When you have power plant power + unreliable grid +end-user equipment to protect against voltage fluctuations + backup generator, you have got to factor in the cost of the whole system to get the price of delivered reliable power. If you figure power plant +unreliable grid + small captive power plant + offset power used by agricultural consumers paying far below cost of supply (because now the industrial facility isn�t using ANY grid power), the capital costs of delivered reliable power have got to be astronomical. I think that�s the cost you need to be comparing to renewables (a good comparison of Tata Mundra with concentrated solar thermal power is here: http://blogs.cgdev.org/globaldevelopment/2008/03/tata_ultra_mega_mistake_the_if.php.)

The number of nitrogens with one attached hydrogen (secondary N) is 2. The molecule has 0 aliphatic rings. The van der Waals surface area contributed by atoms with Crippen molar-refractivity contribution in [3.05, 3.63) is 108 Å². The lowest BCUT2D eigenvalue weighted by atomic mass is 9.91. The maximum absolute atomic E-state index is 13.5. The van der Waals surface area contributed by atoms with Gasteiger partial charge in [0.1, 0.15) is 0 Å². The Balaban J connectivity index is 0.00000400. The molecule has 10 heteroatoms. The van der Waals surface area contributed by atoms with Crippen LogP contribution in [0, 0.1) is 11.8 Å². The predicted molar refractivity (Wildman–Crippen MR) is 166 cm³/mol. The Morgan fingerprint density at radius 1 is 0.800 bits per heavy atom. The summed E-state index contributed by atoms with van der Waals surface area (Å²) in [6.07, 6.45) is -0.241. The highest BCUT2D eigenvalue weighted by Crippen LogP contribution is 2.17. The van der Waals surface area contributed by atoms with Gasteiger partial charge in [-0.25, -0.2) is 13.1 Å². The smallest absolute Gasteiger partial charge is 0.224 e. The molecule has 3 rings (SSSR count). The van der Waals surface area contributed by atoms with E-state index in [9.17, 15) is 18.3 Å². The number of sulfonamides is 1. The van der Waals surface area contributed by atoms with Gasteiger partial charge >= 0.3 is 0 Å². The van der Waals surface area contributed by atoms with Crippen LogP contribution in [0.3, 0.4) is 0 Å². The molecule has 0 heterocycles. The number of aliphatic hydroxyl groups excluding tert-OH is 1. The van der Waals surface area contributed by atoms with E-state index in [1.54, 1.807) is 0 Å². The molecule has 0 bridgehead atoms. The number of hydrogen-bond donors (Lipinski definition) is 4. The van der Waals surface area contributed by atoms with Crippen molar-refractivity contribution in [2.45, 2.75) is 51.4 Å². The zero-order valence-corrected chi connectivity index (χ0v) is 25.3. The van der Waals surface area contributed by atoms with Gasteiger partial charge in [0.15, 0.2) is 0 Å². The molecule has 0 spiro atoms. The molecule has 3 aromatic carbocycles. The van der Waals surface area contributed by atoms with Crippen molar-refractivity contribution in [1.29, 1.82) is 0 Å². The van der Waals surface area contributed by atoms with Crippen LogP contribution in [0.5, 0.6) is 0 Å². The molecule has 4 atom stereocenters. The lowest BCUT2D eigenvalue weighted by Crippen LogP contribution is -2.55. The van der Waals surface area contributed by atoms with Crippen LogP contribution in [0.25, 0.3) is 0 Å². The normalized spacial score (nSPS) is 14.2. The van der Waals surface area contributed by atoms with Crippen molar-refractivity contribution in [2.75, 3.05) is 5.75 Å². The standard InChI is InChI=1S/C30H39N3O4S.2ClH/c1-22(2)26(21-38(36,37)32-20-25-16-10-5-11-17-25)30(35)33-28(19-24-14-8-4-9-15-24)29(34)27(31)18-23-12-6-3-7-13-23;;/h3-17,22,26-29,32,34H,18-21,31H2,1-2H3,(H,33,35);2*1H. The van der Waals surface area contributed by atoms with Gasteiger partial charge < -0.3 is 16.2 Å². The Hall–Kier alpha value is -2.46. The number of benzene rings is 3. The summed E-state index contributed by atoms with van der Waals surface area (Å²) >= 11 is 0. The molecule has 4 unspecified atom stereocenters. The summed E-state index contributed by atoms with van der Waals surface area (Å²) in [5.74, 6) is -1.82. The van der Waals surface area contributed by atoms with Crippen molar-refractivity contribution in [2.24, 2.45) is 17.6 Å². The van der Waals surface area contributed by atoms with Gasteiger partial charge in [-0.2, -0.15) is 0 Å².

The suggestion that 4,000 MW of Tata Mundra power will offset 4,000 MW of captive generation power doesn�t take into account how captive generation decisions get made, apart from how, while I am not an electrical engineer, adding supply to a grid is not like filling a line of buckets with a hose. If Tata Mundra reduces Gujurat�s peak power shortfall from 12% to 6%, let�s be simplistic and say that cuts power outages in half for industrial facilities. A two hour power outage rather than a four hour power outage is not going to make captive generation go away. It�s conceivable that a different level of expected plant capacity utilization will make companies switch from full captive generation to backup generators. That�s an improvement, but I would still make the bet that when you add up the capital AND generating costs for both systems, together they�re more than renewables would cost.